On 2nd February 1948, Elizabeth Anscombe read a paper criticising the third chapter of C.S Lewis’s Miracles to the Oxford Socratic Club. Anscombe was a student of Wittgenstein, a student of philosophy but also a convert to Catholicism. At the Socratic Club debate, she argued against Lewis’s position: she was not attacking his faith, but the philosophical validity of his argument. Lewis must have accepted the criticisms, since he later rewrote the chapter: changing the title from “Naturalism is Self-Refuting” to the less ambitious “The Cardinal Difficulty of Naturalism.”

According to George Sayer, Lewis’s friend and biographer, Lewis regarded the debate as a defeat, and felt humiliated by it:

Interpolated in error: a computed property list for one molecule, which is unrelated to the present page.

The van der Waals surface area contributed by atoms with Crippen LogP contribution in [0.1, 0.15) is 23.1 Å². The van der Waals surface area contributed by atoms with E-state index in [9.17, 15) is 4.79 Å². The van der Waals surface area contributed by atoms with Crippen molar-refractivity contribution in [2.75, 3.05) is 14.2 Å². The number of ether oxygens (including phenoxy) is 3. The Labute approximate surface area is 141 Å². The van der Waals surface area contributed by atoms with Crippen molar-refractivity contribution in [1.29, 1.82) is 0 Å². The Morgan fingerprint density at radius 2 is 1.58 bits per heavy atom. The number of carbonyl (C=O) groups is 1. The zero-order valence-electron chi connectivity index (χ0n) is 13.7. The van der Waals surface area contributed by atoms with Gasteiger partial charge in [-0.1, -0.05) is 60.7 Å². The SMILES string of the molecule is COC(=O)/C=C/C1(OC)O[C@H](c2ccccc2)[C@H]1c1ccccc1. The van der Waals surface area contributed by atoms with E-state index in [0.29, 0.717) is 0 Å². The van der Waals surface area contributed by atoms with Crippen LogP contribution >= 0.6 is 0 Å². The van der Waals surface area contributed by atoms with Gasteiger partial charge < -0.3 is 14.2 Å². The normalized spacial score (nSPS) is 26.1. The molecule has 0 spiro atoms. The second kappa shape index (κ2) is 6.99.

“He told me that he had been proved wrong, and that his argument for the existence of God had been demolished. …The debate had been a humiliating experience, but perhaps it was ultimately good for him. In the past, he had been too proud of his logical ability. Now he was humbled ….’I can never write another book of that sort’ he said to me of Miracles. And he never did. He also never wrote another theological book. Reflections on the Psalms is really devotional and literary; Letters to Malcolm is also a devotional book, a series of reflections on prayer, without contentious arguments.”

Derek Brewer goes even further, saying that Lewis recalled the meeting “with real horror” was “deeply disturbed by it” and described it in terms of “the retreat of infantry thrown back under heavy attack.”

To understand this myself, as an amateur toe-dipper in such matters, is not difficult. Take Lewis’ famous trilemma in Mere Christianity: